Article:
This means that it is only present in the skin, specifically the epidermis, and hasn’t yet spread to other areas of the body. Once it has spread deeper and become invasive, it is considered lentigo maligna melanoma.
It usually appears as a flat or slightly raised speckled tan, brown or dark brown patch. According to Cancer Research UK, about 10% of melanomas are lentigo maligna.
Where is lentigo maligna melanoma found?
This type of melanoma is most common in fair-skinned elderly people and most often seen on the head and neck, but it can be found anywhere on the skin and in all ages and skin types. It is similar to superficial spreading melanoma in that it usually begins as a group of malignant cells that spread on the surface of the skin. Over time, lentigo maligna can worsen and move to lower layers of the skin, forming nodules or lumps.
What causes lentigo maligna melanoma?
This type of melanoma develops as a result of chronic sun damage, typically slowly evolving over many years. Sun exposure is the largest risk factor for developing lentigo maligna melanoma but genetic factors can also play a role. If a close relative has had melanoma, other family members are more susceptible.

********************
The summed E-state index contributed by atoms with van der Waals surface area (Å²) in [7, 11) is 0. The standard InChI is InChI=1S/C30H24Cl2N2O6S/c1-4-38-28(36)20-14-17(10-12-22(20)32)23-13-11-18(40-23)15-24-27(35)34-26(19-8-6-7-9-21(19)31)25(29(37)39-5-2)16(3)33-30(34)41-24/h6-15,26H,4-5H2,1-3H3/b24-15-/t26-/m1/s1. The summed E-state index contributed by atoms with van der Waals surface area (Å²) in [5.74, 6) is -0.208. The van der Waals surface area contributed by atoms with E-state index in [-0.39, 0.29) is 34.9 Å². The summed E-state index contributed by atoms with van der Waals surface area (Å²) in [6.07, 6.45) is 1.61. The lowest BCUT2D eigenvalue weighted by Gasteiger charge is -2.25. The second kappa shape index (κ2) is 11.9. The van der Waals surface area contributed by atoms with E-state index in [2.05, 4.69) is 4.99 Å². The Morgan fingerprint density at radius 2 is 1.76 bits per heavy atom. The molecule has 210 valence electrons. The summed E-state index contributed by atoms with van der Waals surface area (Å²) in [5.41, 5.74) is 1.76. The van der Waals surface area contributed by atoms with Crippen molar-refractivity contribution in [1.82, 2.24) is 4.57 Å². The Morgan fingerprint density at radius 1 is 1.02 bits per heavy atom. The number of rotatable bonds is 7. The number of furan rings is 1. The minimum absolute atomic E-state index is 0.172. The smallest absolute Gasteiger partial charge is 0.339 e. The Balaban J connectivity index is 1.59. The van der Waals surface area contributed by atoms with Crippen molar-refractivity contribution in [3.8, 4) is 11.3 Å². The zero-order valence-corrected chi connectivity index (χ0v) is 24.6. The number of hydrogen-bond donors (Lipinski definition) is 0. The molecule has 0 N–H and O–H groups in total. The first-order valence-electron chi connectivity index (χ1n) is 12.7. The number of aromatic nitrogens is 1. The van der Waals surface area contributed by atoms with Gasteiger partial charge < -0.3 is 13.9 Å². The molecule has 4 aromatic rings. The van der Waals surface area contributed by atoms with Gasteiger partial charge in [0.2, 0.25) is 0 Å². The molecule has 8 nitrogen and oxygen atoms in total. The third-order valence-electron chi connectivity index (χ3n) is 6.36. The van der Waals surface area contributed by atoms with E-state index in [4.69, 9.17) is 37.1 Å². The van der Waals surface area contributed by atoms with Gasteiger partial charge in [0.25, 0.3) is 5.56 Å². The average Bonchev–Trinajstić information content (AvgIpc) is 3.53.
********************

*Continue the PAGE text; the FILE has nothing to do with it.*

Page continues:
What are the symptoms?
Lentigo maligna will usually appear as a mottled brown patch. It is typically one that has been present on the skin for a while and has gone unnoticed. The patch may darken and enlarge over time and could later develop lumps, or bleed, crust or ooze.
Make sure you know the symptoms of melanoma and perform monthly skin checks to catch lentigo maligna melanoma early.
If caught before spreading deeper into the skin, lentigo maligna is highly treatable through surgery.